British investigative journalist Yvonne Ridley, who is with the organization CagePrisoners, commented: “The FBI put out a story at the time that she had, in fact, gone on a jihad to Afghanistan—it was a ludicrous tale without foundation and, as every mother of young children knows, a journey to the local corner shop with toddlers is a monumental challenge, so heading off to fight in Afghanistan with a pram, pushchair and toddler in hand is simply inconceivable.”
Human rights organizations, and Pakistani and international reporters believed that Aafia was being held in CIA secret prisons. A February 2008 Asia Human Rights Commission report states that Aafia had been brought to Karachi and severely tortured to secure her compliance as a government witness against Khalid Shiekh Mohammed.
In 2007 and 2008, awareness and outrage were building regarding Aafia’s disappearance and stories about her captivity and her children’s. Pakistani lawyers filed a writ of habeas corpus (which means literally “you should have the body”), requiring a person under arrest be brought before a judge or into a court to ensure against unlawful detention.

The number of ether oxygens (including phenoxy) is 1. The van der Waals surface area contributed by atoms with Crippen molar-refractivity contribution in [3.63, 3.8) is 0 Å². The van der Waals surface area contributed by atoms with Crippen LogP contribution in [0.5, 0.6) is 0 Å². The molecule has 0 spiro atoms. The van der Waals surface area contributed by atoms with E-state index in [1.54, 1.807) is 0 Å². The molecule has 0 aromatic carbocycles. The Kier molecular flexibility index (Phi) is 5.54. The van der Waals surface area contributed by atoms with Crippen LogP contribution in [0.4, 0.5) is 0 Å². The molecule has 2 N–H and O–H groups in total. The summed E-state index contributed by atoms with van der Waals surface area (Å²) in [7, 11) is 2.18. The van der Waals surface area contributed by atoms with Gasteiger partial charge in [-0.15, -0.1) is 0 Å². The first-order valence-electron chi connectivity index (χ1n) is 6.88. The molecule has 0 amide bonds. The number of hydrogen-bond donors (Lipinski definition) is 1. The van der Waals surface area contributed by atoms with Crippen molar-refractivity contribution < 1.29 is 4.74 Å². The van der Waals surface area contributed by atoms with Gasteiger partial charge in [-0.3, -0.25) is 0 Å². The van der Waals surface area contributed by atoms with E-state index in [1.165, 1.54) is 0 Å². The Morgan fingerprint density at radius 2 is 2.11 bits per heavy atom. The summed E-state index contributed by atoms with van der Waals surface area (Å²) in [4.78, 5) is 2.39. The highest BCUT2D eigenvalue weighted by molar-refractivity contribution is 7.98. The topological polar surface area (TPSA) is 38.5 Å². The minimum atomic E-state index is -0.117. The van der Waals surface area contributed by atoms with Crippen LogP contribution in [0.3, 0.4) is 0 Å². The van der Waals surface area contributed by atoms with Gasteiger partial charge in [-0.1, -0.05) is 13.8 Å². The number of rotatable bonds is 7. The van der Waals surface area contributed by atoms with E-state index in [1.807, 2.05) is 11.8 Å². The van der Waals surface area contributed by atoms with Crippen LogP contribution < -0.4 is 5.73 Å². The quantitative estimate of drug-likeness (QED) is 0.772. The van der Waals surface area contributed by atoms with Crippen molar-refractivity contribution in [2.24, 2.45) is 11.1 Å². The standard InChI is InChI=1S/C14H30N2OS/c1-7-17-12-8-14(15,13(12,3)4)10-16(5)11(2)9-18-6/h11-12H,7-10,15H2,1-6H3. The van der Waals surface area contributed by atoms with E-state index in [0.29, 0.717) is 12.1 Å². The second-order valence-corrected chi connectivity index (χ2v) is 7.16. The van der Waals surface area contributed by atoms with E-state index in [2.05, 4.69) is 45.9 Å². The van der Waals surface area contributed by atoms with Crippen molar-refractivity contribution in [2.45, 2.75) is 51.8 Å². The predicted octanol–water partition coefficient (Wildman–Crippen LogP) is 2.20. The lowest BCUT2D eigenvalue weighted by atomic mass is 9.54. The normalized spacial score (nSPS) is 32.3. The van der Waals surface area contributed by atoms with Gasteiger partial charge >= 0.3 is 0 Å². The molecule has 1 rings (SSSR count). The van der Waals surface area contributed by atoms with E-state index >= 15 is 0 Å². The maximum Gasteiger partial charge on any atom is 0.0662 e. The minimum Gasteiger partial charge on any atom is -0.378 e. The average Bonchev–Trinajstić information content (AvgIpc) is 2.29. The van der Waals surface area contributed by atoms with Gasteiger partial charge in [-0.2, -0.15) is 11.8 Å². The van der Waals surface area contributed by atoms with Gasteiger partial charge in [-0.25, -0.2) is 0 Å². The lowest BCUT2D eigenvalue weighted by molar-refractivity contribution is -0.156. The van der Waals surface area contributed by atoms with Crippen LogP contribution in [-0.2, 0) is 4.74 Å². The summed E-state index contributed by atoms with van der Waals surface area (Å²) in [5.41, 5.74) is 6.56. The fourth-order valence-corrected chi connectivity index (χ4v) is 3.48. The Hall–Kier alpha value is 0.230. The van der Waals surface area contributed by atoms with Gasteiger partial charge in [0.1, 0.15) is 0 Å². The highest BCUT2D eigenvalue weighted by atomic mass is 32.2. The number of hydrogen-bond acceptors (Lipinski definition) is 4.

Yvonne Ridley, dripping with sarcasm, described the following scene which took place on July 17, 2008, as a set up: “The FBI has now moved into the realms of fantasy land with the news that Dr. Siddiqui was ‘conveniently’ found outside the governor’s office in Ghazni, Afghanistan, with her 12-year-old son FIVE years after her disappearance in Karachi.” [She and her son had not seen each other before this from the time they were abducted when he was seven years old. They were reported not to even recognize each other.] “According to the FBI, she was in possession of ‘numerous documents describing the creation of explosives, as well as excerpts from the Anarchist’s Arsenal, descriptions of various landmarks in the United States, including in New York City’—you know, all the regular stuff a female terrorist would carry in her handbag.”